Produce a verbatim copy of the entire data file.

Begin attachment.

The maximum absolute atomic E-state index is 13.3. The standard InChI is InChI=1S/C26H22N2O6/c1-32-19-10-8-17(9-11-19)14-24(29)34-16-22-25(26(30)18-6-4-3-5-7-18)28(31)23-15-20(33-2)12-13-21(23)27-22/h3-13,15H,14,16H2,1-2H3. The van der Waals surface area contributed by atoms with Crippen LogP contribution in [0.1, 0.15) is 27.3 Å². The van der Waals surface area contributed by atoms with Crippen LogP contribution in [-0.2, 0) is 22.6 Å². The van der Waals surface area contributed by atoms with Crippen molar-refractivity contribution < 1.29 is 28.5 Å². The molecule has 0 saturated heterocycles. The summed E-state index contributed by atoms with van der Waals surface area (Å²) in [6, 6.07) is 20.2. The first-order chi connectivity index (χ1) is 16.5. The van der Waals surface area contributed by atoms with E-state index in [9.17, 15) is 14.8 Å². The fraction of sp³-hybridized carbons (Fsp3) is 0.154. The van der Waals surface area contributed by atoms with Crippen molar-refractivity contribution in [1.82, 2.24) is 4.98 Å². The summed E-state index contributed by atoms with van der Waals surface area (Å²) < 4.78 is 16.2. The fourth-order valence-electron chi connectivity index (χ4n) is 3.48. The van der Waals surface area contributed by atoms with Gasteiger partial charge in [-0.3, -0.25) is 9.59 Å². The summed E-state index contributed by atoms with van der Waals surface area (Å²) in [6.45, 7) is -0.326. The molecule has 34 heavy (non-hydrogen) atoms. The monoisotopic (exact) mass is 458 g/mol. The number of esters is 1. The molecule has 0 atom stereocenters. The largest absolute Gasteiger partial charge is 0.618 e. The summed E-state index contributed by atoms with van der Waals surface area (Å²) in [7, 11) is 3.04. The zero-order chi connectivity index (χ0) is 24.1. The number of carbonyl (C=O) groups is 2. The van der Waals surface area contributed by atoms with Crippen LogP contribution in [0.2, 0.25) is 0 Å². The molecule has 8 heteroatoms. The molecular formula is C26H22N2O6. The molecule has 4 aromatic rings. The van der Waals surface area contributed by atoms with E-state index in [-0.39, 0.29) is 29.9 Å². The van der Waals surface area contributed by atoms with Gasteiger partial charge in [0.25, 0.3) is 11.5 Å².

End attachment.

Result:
The maximum absolute atomic E-state index is 13.3. The standard InChI is InChI=1S/C26H22N2O6/c1-32-19-10-8-17(9-11-19)14-24(29)34-16-22-25(26(30)18-6-4-3-5-7-18)28(31)23-15-20(33-2)12-13-21(23)27-22/h3-13,15H,14,16H2,1-2H3. The van der Waals surface area contributed by atoms with Crippen LogP contribution in [0.1, 0.15) is 27.3 Å². The van der Waals surface area contributed by atoms with Crippen LogP contribution in [-0.2, 0) is 22.6 Å². The van der Waals surface area contributed by atoms with Crippen molar-refractivity contribution < 1.29 is 28.5 Å². The molecule has 0 saturated heterocycles. The summed E-state index contributed by atoms with van der Waals surface area (Å²) in [6, 6.07) is 20.2. The first-order chi connectivity index (χ1) is 16.5. The van der Waals surface area contributed by atoms with E-state index in [9.17, 15) is 14.8 Å². The fraction of sp³-hybridized carbons (Fsp3) is 0.154. The van der Waals surface area contributed by atoms with Crippen molar-refractivity contribution in [1.82, 2.24) is 4.98 Å². The summed E-state index contributed by atoms with van der Waals surface area (Å²) < 4.78 is 16.2. The fourth-order valence-electron chi connectivity index (χ4n) is 3.48. The van der Waals surface area contributed by atoms with Gasteiger partial charge in [-0.3, -0.25) is 9.59 Å². The summed E-state index contributed by atoms with van der Waals surface area (Å²) in [6.45, 7) is -0.326. The molecule has 34 heavy (non-hydrogen) atoms. The monoisotopic (exact) mass is 458 g/mol. The number of esters is 1. The molecule has 0 atom stereocenters. The largest absolute Gasteiger partial charge is 0.618 e. The summed E-state index contributed by atoms with van der Waals surface area (Å²) in [7, 11) is 3.04. The zero-order chi connectivity index (χ0) is 24.1. The number of carbonyl (C=O) groups is 2. The van der Waals surface area contributed by atoms with Crippen LogP contribution in [0.2, 0.25) is 0 Å². The molecule has 8 heteroatoms. The molecular formula is C26H22N2O6. The molecule has 4 aromatic rings. The van der Waals surface area contributed by atoms with E-state index in [-0.39, 0.29) is 29.9 Å². The van der Waals surface area contributed by atoms with Gasteiger partial charge in [0.25, 0.3) is 11.5 Å².